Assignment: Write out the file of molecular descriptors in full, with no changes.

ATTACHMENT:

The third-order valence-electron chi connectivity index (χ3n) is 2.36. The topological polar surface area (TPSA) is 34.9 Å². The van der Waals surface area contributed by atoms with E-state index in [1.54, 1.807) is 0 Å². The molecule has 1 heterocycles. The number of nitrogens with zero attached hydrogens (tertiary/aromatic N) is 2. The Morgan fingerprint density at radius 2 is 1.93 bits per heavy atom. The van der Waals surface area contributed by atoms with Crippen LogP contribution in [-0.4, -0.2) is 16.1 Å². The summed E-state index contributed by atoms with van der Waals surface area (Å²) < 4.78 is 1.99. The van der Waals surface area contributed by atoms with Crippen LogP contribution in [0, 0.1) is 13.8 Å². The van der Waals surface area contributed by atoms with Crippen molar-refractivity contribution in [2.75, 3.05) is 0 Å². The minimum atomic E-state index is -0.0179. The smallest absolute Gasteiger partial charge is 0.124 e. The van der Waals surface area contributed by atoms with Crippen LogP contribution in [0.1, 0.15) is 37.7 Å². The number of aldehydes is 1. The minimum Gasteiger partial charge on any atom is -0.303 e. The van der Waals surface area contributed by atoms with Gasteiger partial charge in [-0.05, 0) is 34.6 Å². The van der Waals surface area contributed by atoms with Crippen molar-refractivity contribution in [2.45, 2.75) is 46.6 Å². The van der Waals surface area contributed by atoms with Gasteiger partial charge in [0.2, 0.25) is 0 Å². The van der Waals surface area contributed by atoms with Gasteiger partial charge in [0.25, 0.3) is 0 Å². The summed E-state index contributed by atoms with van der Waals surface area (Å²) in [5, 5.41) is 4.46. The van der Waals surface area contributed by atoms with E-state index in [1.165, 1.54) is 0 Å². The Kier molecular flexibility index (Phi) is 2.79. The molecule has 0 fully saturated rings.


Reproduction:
The third-order valence-electron chi connectivity index (χ3n) is 2.36. The topological polar surface area (TPSA) is 34.9 Å². The van der Waals surface area contributed by atoms with E-state index in [1.54, 1.807) is 0 Å². The molecule has 1 heterocycles. The number of nitrogens with zero attached hydrogens (tertiary/aromatic N) is 2. The Morgan fingerprint density at radius 2 is 1.93 bits per heavy atom. The van der Waals surface area contributed by atoms with Crippen LogP contribution in [-0.4, -0.2) is 16.1 Å². The summed E-state index contributed by atoms with van der Waals surface area (Å²) < 4.78 is 1.99. The van der Waals surface area contributed by atoms with Crippen LogP contribution in [0, 0.1) is 13.8 Å². The van der Waals surface area contributed by atoms with Crippen molar-refractivity contribution in [2.75, 3.05) is 0 Å². The minimum atomic E-state index is -0.0179. The smallest absolute Gasteiger partial charge is 0.124 e. The van der Waals surface area contributed by atoms with Crippen LogP contribution in [0.1, 0.15) is 37.7 Å². The number of aldehydes is 1. The minimum Gasteiger partial charge on any atom is -0.303 e. The van der Waals surface area contributed by atoms with Gasteiger partial charge in [-0.05, 0) is 34.6 Å². The van der Waals surface area contributed by atoms with Crippen molar-refractivity contribution in [2.45, 2.75) is 46.6 Å². The van der Waals surface area contributed by atoms with Gasteiger partial charge in [0.2, 0.25) is 0 Å². The van der Waals surface area contributed by atoms with Gasteiger partial charge in [0.25, 0.3) is 0 Å². The summed E-state index contributed by atoms with van der Waals surface area (Å²) in [5, 5.41) is 4.46. The van der Waals surface area contributed by atoms with E-state index in [1.165, 1.54) is 0 Å². The Kier molecular flexibility index (Phi) is 2.79. The molecule has 0 fully saturated rings.